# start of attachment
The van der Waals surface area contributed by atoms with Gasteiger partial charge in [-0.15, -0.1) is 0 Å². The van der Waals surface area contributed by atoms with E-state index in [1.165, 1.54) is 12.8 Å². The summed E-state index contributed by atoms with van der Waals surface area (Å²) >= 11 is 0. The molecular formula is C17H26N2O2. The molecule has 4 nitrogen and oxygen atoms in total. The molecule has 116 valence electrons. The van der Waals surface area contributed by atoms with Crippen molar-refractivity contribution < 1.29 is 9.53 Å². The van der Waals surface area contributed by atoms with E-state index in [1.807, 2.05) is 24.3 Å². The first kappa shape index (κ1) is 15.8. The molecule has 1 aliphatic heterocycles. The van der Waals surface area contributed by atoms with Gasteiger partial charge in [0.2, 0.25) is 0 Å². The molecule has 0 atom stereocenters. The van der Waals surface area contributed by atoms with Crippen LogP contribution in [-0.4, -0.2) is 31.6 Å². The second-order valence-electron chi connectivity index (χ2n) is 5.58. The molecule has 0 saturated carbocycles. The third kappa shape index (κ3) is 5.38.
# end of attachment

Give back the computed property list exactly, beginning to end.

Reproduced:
The van der Waals surface area contributed by atoms with Gasteiger partial charge in [-0.15, -0.1) is 0 Å². The van der Waals surface area contributed by atoms with E-state index in [1.165, 1.54) is 12.8 Å². The summed E-state index contributed by atoms with van der Waals surface area (Å²) >= 11 is 0. The molecular formula is C17H26N2O2. The molecule has 4 nitrogen and oxygen atoms in total. The molecule has 116 valence electrons. The van der Waals surface area contributed by atoms with Crippen molar-refractivity contribution < 1.29 is 9.53 Å². The van der Waals surface area contributed by atoms with E-state index in [1.807, 2.05) is 24.3 Å². The first kappa shape index (κ1) is 15.8. The molecule has 1 aliphatic heterocycles. The van der Waals surface area contributed by atoms with Gasteiger partial charge in [0.2, 0.25) is 0 Å². The molecule has 0 atom stereocenters. The van der Waals surface area contributed by atoms with Crippen LogP contribution in [-0.4, -0.2) is 31.6 Å². The second-order valence-electron chi connectivity index (χ2n) is 5.58. The molecule has 0 saturated carbocycles. The third kappa shape index (κ3) is 5.38.